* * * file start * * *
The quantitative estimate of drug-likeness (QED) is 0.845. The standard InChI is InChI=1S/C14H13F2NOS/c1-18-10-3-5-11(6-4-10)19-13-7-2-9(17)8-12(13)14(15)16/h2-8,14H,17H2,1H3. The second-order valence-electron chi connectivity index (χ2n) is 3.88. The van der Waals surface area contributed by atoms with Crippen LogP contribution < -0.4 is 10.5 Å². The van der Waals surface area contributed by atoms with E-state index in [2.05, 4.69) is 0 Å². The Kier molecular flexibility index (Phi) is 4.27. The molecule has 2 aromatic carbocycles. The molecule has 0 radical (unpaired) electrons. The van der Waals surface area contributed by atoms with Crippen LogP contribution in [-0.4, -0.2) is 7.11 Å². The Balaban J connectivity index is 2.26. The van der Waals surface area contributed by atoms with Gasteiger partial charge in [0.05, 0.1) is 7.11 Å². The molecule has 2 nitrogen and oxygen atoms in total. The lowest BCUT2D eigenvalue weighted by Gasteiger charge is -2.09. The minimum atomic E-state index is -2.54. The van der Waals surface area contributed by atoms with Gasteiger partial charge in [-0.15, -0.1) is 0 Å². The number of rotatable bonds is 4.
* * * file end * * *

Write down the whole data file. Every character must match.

The quantitative estimate of drug-likeness (QED) is 0.845. The standard InChI is InChI=1S/C14H13F2NOS/c1-18-10-3-5-11(6-4-10)19-13-7-2-9(17)8-12(13)14(15)16/h2-8,14H,17H2,1H3. The second-order valence-electron chi connectivity index (χ2n) is 3.88. The van der Waals surface area contributed by atoms with Crippen LogP contribution < -0.4 is 10.5 Å². The van der Waals surface area contributed by atoms with E-state index in [2.05, 4.69) is 0 Å². The Kier molecular flexibility index (Phi) is 4.27. The molecule has 2 aromatic carbocycles. The molecule has 0 radical (unpaired) electrons. The van der Waals surface area contributed by atoms with Crippen LogP contribution in [-0.4, -0.2) is 7.11 Å². The Balaban J connectivity index is 2.26. The van der Waals surface area contributed by atoms with Gasteiger partial charge in [0.05, 0.1) is 7.11 Å². The molecule has 2 nitrogen and oxygen atoms in total. The lowest BCUT2D eigenvalue weighted by Gasteiger charge is -2.09. The minimum atomic E-state index is -2.54. The van der Waals surface area contributed by atoms with Gasteiger partial charge in [-0.15, -0.1) is 0 Å². The number of rotatable bonds is 4.